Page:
The performance of Brazil’s economy and related exchange traded funds (ETFs) so far this year has shaped into one of the most compelling emerging market growth stories. Where does it go from here?
Analysts credit the falling interest rates mixed with the government stimulus as the main contributers for growth stimulation. Among the other reasons Brazil could continue to grow as a global recovery tightens its grip:
- In the 12 months to June, foreign direct investment hit $41 billion, up from $30 billion in the previous 12 months
- Consumption has remained in place
- Inflation has remained fairly tame, with the consumer price index moving up just 0.36% in the 12 months to June
- Industrial output rose for the seventh consecutive month in July and posted its biggest gain in more than a year
On the flip side, John Rumsey for Latin Finance warns that distortions may result if the rebound persists to move as quickly as it has. More than $200 billion are still in reserves as the government has been leading the country down a conservative fiscal path. The challenge will come at presidential election time in October 2010, which could make it hard to keep a lid on fiscal spending and reverse monetary easing.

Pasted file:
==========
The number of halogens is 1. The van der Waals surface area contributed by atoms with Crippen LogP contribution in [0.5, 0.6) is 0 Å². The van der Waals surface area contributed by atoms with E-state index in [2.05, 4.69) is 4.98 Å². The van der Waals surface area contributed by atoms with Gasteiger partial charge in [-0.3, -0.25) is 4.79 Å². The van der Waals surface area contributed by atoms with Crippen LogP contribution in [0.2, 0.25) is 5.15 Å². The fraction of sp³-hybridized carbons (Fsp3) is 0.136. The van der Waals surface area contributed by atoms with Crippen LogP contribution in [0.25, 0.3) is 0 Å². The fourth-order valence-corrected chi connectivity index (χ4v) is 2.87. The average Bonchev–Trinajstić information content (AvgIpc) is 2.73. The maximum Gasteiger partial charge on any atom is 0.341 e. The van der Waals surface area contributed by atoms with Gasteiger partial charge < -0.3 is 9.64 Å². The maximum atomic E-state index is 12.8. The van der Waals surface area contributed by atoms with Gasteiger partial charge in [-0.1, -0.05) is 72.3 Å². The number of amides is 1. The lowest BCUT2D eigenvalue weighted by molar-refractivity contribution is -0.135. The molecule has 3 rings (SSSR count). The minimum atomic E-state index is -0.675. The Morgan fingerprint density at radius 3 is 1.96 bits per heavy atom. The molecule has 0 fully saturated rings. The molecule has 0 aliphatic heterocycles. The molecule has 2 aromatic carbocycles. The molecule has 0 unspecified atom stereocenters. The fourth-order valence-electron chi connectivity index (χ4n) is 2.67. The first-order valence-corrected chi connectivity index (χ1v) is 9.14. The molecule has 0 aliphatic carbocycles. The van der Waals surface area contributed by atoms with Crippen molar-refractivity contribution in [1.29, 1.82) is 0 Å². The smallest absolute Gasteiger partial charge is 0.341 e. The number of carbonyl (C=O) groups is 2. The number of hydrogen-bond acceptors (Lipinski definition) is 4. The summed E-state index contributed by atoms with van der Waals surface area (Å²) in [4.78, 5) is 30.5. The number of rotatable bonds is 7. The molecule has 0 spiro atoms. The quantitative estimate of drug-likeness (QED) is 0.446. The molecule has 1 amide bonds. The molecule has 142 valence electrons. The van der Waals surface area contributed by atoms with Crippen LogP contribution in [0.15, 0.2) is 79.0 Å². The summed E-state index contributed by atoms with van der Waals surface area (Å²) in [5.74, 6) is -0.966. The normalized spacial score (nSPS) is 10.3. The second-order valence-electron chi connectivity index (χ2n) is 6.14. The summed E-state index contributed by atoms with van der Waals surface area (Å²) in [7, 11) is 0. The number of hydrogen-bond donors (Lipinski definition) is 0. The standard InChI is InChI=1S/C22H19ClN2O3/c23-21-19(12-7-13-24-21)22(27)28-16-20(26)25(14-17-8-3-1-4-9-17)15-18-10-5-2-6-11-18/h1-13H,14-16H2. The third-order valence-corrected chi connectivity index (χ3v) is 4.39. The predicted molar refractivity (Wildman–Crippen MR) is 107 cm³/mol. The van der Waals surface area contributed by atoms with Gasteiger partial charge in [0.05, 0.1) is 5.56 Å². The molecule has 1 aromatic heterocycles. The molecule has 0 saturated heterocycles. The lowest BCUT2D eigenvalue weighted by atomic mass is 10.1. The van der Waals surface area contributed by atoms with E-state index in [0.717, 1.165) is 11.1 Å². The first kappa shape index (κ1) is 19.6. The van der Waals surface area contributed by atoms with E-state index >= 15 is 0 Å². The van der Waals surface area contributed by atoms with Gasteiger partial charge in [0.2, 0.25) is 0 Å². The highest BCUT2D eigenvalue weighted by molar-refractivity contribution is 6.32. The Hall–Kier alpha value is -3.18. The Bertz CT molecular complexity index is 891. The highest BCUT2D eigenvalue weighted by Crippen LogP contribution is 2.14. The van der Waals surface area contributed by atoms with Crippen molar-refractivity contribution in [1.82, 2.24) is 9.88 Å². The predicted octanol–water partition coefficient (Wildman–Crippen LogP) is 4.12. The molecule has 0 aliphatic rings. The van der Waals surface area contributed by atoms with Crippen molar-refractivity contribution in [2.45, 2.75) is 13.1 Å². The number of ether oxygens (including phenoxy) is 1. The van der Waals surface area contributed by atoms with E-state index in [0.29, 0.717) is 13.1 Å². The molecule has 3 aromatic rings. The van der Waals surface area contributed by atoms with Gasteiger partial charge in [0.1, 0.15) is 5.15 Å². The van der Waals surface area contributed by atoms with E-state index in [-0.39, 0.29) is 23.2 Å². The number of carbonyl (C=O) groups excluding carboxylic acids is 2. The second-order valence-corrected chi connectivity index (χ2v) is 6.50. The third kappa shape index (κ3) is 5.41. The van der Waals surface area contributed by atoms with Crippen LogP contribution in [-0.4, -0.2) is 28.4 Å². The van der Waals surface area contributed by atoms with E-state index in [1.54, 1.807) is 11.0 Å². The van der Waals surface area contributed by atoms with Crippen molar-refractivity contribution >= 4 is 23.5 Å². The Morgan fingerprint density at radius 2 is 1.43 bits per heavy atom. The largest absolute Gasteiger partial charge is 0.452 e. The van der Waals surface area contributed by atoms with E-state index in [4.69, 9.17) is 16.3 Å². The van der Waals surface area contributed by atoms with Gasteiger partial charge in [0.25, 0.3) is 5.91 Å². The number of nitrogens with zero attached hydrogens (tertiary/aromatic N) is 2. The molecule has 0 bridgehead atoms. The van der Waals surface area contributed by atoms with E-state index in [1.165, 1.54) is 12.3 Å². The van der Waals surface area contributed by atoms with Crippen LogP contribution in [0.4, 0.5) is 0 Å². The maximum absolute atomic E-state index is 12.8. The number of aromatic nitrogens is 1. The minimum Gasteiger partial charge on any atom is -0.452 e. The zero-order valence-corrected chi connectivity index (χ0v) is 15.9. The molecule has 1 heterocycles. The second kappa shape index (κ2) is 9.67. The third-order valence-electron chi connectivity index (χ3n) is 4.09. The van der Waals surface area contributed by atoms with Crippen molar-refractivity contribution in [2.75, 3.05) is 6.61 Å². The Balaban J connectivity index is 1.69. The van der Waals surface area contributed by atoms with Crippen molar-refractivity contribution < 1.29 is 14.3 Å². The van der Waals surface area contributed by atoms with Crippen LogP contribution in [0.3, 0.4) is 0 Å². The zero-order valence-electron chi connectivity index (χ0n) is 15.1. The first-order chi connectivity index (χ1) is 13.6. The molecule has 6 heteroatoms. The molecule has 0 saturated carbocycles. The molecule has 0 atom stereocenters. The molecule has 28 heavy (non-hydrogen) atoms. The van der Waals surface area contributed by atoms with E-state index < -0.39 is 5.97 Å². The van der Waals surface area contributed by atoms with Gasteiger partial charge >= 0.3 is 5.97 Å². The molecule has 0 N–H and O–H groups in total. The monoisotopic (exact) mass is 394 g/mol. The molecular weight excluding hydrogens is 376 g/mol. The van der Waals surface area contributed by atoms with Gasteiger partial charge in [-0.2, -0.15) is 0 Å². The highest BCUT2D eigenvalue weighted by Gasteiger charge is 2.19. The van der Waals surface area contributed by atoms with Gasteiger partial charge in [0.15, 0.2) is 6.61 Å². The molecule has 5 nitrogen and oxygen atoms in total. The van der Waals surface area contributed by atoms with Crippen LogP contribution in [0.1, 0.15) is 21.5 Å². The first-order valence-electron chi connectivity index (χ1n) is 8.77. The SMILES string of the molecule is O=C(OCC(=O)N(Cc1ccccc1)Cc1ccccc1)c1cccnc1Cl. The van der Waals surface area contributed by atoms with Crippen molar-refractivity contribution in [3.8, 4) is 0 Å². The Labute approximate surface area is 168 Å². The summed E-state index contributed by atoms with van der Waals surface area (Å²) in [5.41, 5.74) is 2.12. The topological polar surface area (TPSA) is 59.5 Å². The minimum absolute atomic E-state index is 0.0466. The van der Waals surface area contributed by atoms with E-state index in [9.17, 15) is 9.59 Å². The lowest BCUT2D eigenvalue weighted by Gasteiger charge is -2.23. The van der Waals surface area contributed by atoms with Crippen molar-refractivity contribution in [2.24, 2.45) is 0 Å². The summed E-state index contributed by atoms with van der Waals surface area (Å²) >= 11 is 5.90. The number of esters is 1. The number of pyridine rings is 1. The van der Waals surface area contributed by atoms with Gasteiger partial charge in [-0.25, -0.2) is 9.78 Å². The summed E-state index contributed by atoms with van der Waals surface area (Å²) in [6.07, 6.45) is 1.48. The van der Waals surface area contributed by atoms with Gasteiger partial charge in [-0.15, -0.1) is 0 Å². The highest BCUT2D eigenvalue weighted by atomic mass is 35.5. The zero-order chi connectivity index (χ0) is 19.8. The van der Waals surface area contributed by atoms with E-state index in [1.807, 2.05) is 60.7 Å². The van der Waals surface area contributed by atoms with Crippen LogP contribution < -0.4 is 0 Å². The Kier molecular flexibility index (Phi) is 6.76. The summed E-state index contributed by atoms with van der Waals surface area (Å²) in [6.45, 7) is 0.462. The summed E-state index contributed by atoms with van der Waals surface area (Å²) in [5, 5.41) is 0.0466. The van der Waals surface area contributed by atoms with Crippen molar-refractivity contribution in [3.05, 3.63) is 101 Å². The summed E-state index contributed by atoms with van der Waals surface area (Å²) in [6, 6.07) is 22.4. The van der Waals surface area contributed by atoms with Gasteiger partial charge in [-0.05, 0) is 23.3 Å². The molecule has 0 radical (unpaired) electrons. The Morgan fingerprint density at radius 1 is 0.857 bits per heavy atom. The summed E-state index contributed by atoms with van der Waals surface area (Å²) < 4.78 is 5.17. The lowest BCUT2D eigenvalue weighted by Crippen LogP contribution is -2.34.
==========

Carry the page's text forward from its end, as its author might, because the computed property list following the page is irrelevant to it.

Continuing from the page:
Adriana Brasileiro and Andre Soliani for Bloomberg report that the central bank also lowered the reserve requirement for lenders, encouraging banks to increase loans and putting about $100 billion into the economy. This should give the Brazilian economy an extra dose of energy and encourage consumer spending further.
- iShares MSCI Brazil Index (EWZ): up 63.7% year-to-date
For more stories about Brazil, visit our Brazil category.
The opinions and forecasts expressed herein are solely those of Tom Lydon, and may not actually come to pass. Information on this site should not be used or construed as an offer to sell, a solicitation of an offer to buy, or a recommendation for any product.